Life of Pi

Why is it significant that Pi is blind when he meets the Frenchman?

Life of Pi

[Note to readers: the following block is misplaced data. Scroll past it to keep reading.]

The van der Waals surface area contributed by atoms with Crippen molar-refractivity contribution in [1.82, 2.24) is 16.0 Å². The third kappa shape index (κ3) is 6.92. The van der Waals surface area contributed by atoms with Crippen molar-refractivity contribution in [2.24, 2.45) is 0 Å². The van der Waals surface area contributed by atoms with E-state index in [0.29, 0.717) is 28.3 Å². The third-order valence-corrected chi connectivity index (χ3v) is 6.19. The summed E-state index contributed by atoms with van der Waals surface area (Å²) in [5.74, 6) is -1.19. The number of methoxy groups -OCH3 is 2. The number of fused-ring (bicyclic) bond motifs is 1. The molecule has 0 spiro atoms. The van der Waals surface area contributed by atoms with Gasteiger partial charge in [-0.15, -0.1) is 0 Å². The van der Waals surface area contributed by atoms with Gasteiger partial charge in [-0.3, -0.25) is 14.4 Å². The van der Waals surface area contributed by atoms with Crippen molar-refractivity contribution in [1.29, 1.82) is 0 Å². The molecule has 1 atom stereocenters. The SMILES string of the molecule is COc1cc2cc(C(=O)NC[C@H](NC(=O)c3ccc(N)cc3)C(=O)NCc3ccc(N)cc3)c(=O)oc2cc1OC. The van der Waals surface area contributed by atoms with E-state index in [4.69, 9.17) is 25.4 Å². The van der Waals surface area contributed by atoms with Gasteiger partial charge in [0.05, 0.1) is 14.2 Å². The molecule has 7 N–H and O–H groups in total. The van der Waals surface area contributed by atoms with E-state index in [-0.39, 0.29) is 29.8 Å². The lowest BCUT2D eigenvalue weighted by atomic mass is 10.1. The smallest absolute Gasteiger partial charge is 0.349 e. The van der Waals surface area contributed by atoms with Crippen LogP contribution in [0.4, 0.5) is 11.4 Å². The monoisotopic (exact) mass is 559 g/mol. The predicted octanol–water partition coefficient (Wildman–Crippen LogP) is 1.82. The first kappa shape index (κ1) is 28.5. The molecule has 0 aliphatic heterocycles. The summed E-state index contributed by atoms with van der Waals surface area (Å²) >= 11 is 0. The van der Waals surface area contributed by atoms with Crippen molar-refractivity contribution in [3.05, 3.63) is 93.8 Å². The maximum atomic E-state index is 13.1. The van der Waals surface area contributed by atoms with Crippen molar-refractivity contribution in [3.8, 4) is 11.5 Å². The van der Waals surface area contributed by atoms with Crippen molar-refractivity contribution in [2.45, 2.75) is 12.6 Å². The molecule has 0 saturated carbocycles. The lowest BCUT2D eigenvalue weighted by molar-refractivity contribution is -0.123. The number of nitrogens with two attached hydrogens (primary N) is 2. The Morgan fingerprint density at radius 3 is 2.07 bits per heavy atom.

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Pi’s blindness is symbolic in many ways in the episode with the Frenchman. At the end of Life of Pi, Pi tells the Japanese officials that they would believe in the man-eating island if they had seen it, and thus ties belief to sight. Without sight, belief is much more difficult—so much so that Pi assumes he is hallucinating for much of his conversation with the Frenchman. But in the end he is able to believe without sight, an imperative for belief in God. His blindness is also significant because it parallels the literal darkness to the figurative darkness of the scene, which is perhaps the most disturbing of all of Pi’s ordeal.


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